Last week the Thai Parliament passed a sweeping Emergency Power Law giving responsibility for security and the handling of the southern insurgency directly to the Prime Minister’s office. Prime Minister Thaksin is now able to do cool things like tap phones, make arbitrary arrests without charge and of course, censor newspapers.
Now, news of Thailand’s southern insurgency has been at a very low level hum in the western media since the death of about 80 Muslim protestors in Thai Military custody in late 2004. Murders, bombings, terrorism and police crackdowns have remained at a constant rate in the south, but as few foreign tourists visit the area in dispute and the insurgency’s ties to foreign Islamist movements are not widely regarded as significant (despite claims to the contrary by the Thai government), the stories in the western media remain little more than filler for when Britney hasn’t done something more interesting.
It is little wonder then that last week’s news of new laws to deal with the insurgency barely registered more than a few lines in any western newspaper. The laws though could have significant and lasting impact on the insurgency. What that impact is will largely rest with how Thaksin decides to use them.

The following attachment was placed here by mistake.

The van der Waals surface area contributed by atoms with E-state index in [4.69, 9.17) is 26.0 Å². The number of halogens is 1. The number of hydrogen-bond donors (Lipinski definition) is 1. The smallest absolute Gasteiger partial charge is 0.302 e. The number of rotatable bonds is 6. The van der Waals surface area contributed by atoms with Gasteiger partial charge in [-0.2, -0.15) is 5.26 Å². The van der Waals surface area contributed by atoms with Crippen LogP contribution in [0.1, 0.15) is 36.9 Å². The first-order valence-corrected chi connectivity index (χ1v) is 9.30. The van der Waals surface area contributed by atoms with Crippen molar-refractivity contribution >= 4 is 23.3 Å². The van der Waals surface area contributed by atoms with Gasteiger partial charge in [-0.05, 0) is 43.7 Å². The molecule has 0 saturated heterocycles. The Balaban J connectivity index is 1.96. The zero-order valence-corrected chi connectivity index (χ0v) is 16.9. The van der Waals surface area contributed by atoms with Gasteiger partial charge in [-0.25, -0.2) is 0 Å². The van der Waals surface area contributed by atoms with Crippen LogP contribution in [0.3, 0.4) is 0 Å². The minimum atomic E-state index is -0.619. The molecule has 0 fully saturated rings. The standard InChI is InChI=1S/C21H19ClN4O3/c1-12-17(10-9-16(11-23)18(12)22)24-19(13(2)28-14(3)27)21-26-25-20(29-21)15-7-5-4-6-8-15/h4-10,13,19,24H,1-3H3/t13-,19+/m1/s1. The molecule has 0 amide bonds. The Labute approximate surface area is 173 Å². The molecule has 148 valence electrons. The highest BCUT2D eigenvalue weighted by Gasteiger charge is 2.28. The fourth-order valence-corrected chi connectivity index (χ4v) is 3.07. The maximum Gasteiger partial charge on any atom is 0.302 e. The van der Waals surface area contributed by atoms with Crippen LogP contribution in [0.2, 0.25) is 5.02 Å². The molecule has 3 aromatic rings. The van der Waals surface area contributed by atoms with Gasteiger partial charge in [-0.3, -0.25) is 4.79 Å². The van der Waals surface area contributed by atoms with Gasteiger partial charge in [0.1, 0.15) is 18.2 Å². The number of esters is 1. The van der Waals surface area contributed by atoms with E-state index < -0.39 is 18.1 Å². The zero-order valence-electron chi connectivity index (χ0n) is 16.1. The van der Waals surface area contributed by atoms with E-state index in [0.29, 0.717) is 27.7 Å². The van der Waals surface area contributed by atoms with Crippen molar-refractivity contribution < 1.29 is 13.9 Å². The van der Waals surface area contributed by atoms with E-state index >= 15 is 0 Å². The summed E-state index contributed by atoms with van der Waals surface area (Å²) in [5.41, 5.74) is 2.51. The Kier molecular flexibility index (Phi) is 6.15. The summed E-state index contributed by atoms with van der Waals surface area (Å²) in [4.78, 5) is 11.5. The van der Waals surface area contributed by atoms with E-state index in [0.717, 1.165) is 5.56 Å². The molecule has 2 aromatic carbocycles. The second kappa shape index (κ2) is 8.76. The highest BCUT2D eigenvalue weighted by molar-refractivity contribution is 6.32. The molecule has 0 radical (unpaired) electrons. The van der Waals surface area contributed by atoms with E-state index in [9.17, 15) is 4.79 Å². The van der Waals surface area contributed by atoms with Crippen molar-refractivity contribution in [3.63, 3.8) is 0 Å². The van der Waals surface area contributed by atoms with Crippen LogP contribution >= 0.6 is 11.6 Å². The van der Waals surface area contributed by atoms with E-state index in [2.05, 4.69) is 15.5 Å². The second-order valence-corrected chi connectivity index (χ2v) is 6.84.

Currently Thailand is taking a softer approach to the south than it has previously (though admittedly this seems to change almost monthly). As engagement seems to be the more likely way to solve the problem, foreign countries are also encouraging the Thai government in this direction. It will remain to be seen if Thaksin follows the advice he is receiving and shows strength by limiting his use of these new laws.